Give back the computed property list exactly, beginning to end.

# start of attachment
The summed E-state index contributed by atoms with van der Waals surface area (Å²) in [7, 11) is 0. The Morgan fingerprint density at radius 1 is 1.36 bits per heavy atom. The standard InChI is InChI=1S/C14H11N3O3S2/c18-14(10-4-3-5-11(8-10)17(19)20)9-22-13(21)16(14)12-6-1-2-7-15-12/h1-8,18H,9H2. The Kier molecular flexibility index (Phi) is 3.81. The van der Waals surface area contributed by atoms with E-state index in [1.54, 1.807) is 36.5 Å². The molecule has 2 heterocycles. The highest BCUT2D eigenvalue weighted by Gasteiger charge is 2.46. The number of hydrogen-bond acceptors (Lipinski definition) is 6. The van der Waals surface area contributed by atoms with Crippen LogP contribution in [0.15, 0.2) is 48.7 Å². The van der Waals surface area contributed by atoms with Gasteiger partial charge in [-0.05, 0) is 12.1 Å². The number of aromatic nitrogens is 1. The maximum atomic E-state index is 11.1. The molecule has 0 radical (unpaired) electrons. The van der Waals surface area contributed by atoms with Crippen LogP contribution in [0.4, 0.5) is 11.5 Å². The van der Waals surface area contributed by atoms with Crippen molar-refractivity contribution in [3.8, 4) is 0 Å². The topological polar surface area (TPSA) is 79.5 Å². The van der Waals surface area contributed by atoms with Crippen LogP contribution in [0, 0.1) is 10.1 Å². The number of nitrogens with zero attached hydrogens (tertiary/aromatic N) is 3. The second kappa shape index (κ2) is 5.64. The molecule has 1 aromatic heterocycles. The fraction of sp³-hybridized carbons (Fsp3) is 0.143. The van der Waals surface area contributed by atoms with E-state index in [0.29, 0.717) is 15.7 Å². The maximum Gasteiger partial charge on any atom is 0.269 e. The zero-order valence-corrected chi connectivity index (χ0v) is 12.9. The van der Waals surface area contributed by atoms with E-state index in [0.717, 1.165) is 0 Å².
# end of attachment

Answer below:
The summed E-state index contributed by atoms with van der Waals surface area (Å²) in [7, 11) is 0. The Morgan fingerprint density at radius 1 is 1.36 bits per heavy atom. The standard InChI is InChI=1S/C14H11N3O3S2/c18-14(10-4-3-5-11(8-10)17(19)20)9-22-13(21)16(14)12-6-1-2-7-15-12/h1-8,18H,9H2. The Kier molecular flexibility index (Phi) is 3.81. The van der Waals surface area contributed by atoms with E-state index in [1.54, 1.807) is 36.5 Å². The molecule has 2 heterocycles. The highest BCUT2D eigenvalue weighted by Gasteiger charge is 2.46. The number of hydrogen-bond acceptors (Lipinski definition) is 6. The van der Waals surface area contributed by atoms with Crippen LogP contribution in [0.15, 0.2) is 48.7 Å². The van der Waals surface area contributed by atoms with Gasteiger partial charge in [-0.05, 0) is 12.1 Å². The number of aromatic nitrogens is 1. The maximum atomic E-state index is 11.1. The molecule has 0 radical (unpaired) electrons. The van der Waals surface area contributed by atoms with Crippen LogP contribution in [0.4, 0.5) is 11.5 Å². The van der Waals surface area contributed by atoms with Crippen molar-refractivity contribution in [3.8, 4) is 0 Å². The topological polar surface area (TPSA) is 79.5 Å². The van der Waals surface area contributed by atoms with Crippen LogP contribution in [0, 0.1) is 10.1 Å². The number of nitrogens with zero attached hydrogens (tertiary/aromatic N) is 3. The second kappa shape index (κ2) is 5.64. The molecule has 1 aromatic heterocycles. The fraction of sp³-hybridized carbons (Fsp3) is 0.143. The van der Waals surface area contributed by atoms with E-state index in [0.29, 0.717) is 15.7 Å². The maximum Gasteiger partial charge on any atom is 0.269 e. The zero-order valence-corrected chi connectivity index (χ0v) is 12.9. The van der Waals surface area contributed by atoms with E-state index in [0.717, 1.165) is 0 Å².